It is wonderful news that the Democrats have regained control of the Virginia Senate. This should be a huge help on the next re-districting mapping and also should help blunt more Christianist inspired legislation from being enacted.
Also of note was that - in addition to Nick Rerras whose defeat I commented up last night - was that several GOP candidates who had resorted to last minute gay bashing attempts were defeated. One sweet victory was George Barker's win over Jay O,Brien who had sent out fliers attacking Barker for being pro-gay and wanting to inject sex-sex information into elementary school classes (not a true statement, of course, but nonetheless supported by the Republican Party of Virginia). Another defeated Republican was Sen. Jeannemarie Devolites Davis (pictured above), wife of GOP Congressman Thomas M. Davis, III, who threw $400,000 into her campaign.
Democrats also have a chance to pick up another Senate seat in Fairfax. With only absentee ballots left to be counted, Sen. Ken T. Cuccinelli II (R) - a vile homophobe - held a 69-vote lead over Democrat Janet S. Oleszek.
Here are some highlights from the Washington Post's coverage (http://www.washingtonpost.com/wp-dyn/content/article/2007/11/07/AR2007110700553.html):
Democrats wrested control of the Senate from the Republicans in yesterday's legislative elections, picking up the four seats they needed to give them a majority of at least 21 to 19 and end a decade of GOP dominance in the chamber. Gov. Timothy M. Kaine (D) claimed victory in a celebration at Tysons Corner. The Republicans retained control of the House, but the Democrats also gained seats there. The party's surge will help the governor advance much of his agenda during his last two years in office, including investing more in education, health and the environment.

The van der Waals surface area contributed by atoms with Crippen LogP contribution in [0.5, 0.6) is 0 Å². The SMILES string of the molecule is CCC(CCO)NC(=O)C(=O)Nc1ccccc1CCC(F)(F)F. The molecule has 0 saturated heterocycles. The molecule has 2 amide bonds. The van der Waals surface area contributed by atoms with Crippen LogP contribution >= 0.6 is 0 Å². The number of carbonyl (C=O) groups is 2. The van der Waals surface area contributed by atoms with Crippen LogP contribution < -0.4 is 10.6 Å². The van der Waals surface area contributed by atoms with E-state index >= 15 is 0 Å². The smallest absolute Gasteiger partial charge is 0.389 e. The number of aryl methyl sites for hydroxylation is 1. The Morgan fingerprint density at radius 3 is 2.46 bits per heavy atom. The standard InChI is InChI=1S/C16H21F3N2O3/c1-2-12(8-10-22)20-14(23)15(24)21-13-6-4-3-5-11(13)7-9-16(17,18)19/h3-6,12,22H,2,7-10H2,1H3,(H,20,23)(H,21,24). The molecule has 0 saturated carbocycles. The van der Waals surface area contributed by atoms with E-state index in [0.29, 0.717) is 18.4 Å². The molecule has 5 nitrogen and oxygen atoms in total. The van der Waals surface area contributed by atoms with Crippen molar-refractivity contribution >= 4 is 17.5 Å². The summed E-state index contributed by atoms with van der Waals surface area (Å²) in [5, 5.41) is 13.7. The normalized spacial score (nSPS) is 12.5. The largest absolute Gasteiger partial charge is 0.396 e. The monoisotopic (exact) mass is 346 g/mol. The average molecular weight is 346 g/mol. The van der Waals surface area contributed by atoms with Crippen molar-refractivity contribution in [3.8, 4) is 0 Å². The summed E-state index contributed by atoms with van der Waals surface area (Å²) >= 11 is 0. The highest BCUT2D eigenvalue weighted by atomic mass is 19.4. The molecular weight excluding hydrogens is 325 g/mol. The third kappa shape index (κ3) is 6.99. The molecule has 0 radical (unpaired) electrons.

Sen. Richard L. Saslaw (D-Fairfax) said the gains in the Senate will be significant for Northern Virginia residents "because virtually every senator up here becomes a committee chairman. That's huge." Saslaw, who will probably be majority leader, also becomes chairman of commerce and labor, for instance. "There will be a heavy urban focus," he said in an interview, referring to the Senate under new leadership. But he also sought to strike a centrist note, saying: "The state Senate has always governed from the center. That's what we do."
For most of the year, Republicans have been worried President Bush's unpopularity could become a drag on their candidates. Several Democratic candidates, particularly in Northern Virginia, sought to make their race in part a referendum on GOP policies in Washington. The message appeared to be particularly effective in Hampton Roads, where Democrats won two seats over conservative Republicans. In the Senate contests, Democrat Ralph S. Northam beat incumbent Sen. D. Nick Rerras (R) in the Norfolk area. John C. Miller (D) beat Patricia B. "Tricia" Stall (R) in the other Tidewater race.
Oleszek and Barker argued that Cuccinelli and O'Brien, who are among the most conservative members of the Senate, were out of the step with Fairfax County residents' views on social issues.
Hopefully, this shift away from the GOP will continue into 2008 and result in Virginia supporting the Democrat candidate for president for the first time in decades.